Inside: Here is a way to introduce your children to the fascinating world of the kitchen…an easy-peasy recipe for the best breakfast yogurt ever! Made from good quality yogurt and lots of fresh berries, it’s as easy for your kids to make as 1-2-3. And check out the 8 ways yogurt helps your children and teens stay healthy and well!
Best Breakfast Yogurt
Have you ever made yogurt with your kids or grandkids? It’s easy to make and there are yogurt machines that make it even easier. There are many good quality yogurts to purchase and then add nutritious fruits, etc., to make it a complete breakfast or snack for your kids or grandkids.
Gather your kids/grandkids in the kitchen and make this easy-peasy yogurt recipe. It’s nutritious, delicious, and just plain fun to make! Our family calls it our “breakfast yogurt.”
NOTE: You can purchase yogurt with fruit already in it. However, there are a lot of hidden sugars in those kinds of yogurts (read the labels). My recipe has NO hidden sugars—just plain yogurt with fresh fruit.
Last, yogurt is a food that is very easy for children to digest because it is fermented milk and acts as a probiotic in the gut. If you want to read more about kids and digestion, check out my blog on digestion.
The Best Breakfast Yogurt: A Fun Activity for Kids in the Kitchen
If your kids are just starting out learning in the kitchen, this is a very easy recipe for them to start with and requires minimal help from mom or dad.
- 2-3 cups of your favorite PLAIN whole-fat yogurt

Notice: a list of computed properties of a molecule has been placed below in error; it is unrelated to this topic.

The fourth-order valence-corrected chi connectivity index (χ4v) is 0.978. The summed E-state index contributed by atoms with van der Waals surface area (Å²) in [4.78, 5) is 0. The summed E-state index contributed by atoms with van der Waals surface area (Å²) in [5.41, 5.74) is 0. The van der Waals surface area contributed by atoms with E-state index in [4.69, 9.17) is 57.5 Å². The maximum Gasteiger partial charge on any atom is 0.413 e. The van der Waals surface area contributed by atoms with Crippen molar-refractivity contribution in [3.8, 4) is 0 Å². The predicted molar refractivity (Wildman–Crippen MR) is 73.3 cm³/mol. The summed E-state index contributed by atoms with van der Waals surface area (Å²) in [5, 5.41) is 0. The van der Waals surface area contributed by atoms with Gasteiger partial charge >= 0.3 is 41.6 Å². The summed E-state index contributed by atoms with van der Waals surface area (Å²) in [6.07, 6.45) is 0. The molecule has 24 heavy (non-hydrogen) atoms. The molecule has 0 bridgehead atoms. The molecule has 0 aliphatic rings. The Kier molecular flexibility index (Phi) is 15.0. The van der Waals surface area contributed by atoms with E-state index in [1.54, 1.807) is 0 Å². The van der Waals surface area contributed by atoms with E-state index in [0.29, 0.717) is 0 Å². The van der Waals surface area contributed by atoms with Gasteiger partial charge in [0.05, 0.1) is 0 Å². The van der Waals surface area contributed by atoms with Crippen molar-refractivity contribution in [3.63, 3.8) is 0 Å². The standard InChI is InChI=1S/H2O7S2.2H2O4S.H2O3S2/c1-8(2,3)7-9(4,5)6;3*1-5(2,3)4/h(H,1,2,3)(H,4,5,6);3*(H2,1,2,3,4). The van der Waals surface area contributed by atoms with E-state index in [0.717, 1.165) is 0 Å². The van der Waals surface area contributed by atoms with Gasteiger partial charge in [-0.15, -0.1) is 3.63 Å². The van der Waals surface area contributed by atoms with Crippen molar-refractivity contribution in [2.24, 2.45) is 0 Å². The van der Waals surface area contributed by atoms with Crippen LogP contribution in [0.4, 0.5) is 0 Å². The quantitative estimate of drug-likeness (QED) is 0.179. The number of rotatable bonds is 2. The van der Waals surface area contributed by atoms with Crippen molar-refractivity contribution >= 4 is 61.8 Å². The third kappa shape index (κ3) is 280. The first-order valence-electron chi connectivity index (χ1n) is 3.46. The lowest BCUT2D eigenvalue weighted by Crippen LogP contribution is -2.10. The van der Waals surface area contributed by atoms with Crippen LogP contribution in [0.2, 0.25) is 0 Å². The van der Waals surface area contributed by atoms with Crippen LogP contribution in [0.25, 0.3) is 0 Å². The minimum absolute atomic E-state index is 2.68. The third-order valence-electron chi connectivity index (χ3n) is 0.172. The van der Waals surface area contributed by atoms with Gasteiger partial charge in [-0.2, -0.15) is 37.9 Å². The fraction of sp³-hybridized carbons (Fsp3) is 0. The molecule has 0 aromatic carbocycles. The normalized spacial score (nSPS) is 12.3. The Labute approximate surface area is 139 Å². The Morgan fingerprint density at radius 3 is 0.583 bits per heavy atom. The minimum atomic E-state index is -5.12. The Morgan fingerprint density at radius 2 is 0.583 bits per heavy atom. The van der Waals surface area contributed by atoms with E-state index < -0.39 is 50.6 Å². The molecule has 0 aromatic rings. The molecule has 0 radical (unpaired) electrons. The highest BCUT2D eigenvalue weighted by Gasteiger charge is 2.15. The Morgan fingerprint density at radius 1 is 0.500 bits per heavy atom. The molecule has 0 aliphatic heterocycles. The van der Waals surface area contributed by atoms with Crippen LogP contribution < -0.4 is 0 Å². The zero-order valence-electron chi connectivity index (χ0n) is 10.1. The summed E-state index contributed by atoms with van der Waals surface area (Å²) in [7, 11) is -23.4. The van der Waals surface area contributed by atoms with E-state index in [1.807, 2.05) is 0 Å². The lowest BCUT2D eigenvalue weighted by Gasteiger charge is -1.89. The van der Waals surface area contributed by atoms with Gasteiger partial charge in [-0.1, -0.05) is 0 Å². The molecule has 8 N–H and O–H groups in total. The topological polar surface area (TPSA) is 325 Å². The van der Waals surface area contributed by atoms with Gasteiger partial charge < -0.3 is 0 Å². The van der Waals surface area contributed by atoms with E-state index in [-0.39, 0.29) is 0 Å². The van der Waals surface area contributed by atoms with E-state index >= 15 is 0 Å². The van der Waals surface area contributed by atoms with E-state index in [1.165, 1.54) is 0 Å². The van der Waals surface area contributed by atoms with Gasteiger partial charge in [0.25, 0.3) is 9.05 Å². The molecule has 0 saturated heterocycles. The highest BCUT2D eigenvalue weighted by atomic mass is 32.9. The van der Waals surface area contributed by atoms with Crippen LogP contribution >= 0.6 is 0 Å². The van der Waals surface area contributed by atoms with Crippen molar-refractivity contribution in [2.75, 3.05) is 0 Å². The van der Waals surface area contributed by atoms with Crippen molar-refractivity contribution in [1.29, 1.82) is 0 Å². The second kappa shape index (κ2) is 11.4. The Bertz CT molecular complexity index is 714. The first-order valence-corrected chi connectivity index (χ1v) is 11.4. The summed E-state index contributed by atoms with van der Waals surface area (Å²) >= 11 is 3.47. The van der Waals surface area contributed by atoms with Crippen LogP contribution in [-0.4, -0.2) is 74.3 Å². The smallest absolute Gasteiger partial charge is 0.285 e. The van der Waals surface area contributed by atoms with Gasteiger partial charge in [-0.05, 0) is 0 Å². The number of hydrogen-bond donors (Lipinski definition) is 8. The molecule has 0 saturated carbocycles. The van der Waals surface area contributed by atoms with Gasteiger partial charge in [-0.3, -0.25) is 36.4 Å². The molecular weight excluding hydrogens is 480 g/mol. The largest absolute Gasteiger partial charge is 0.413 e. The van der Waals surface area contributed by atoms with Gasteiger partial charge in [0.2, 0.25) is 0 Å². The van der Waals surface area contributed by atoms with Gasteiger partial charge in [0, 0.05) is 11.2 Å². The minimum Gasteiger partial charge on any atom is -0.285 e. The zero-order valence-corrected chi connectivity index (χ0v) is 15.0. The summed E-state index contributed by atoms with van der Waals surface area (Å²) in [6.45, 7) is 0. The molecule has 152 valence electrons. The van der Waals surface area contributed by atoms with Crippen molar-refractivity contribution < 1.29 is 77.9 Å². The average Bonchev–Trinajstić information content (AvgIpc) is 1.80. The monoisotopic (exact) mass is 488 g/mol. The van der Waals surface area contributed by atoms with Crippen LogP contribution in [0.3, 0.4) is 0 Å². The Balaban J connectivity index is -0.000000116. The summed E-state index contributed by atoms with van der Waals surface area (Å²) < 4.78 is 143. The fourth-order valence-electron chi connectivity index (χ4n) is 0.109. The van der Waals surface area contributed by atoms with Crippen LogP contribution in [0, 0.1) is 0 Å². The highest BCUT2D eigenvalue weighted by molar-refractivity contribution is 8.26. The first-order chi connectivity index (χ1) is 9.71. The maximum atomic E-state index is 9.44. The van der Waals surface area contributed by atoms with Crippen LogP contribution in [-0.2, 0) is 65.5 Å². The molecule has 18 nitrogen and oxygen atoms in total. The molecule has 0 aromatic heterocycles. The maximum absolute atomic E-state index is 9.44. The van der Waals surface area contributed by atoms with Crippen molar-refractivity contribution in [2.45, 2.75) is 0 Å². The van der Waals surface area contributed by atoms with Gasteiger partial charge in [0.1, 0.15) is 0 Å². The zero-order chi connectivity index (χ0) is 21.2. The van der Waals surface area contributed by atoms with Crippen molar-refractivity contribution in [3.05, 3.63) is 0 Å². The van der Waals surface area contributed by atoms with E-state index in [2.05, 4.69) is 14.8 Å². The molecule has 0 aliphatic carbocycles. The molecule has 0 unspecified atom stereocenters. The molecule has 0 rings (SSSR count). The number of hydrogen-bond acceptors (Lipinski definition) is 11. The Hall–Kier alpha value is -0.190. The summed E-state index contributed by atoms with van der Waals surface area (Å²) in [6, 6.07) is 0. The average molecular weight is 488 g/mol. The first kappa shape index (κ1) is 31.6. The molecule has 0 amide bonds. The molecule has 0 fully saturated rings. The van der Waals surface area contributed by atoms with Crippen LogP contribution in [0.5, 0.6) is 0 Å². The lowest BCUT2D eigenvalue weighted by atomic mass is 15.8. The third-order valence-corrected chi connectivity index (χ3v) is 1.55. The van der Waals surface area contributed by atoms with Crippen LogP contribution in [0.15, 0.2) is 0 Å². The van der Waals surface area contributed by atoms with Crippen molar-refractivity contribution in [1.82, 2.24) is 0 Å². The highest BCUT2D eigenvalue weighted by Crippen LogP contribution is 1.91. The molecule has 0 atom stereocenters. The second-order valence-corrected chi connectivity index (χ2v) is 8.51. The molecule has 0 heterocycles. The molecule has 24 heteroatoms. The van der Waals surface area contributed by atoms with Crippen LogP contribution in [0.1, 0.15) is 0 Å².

- A combination of fresh fruit: strawberries, blackberries, raspberries, peaches, blueberries
- Optional: crushed nuts, seeds, or granola
- In a blender, coarsely chop 2 cups strawberries or other fruits
- Add 2-3 cups of yogurt
- Pulse the mixture until blended. Be careful with this step. You want the yogurt to have a nice thick consistency, but if you blend it to death, you will end up with a very soupy mixture. Another option is mixing the fruit and yogurt in a bowl by hand.
- Spoon into bowls
- Sprinkle the other fruits on top: blackberries, raspberries, peaches, and blueberries. If you want, you can also sprinkle granola on top or nuts and seeds.
- Mix part of the yogurt with the fruit in the blender. The other yogurt, leave as is. In a tall glass, layer the “colored” fruit yogurt with plain yogurt. Finish with a strawberry or other berry on top.
You can also make homemade yogurt with your kids/grandkids. Here’s an easy, straightforward recipe. However, instead of doing directions #5 & 6, you can use a yogurt machine (see below).
- 1-quart whole milk (use non-homogenized milk only)
- ½ cup plain yogurt. This should be high-quality yogurt
- Candy thermometer
- Heat the milk to 180 degrees (use a candy thermometer)
- Cool the milk to 110 degrees (use a candy thermometer)
- When the milk has cooled to 110 degrees, stir in the ½ cup yogurt
- Pour in a glass, enamel, or stainless steel container (or use a yogurt maker)
- Cover the container and place it in a warm oven: 150 degrees; overnight
- In the morning, transfer the mixture to the refrigerator
- Use paper towels to remove any whey that comes out of the yogurt
- The end result will probably be thinner than most store-bought yogurts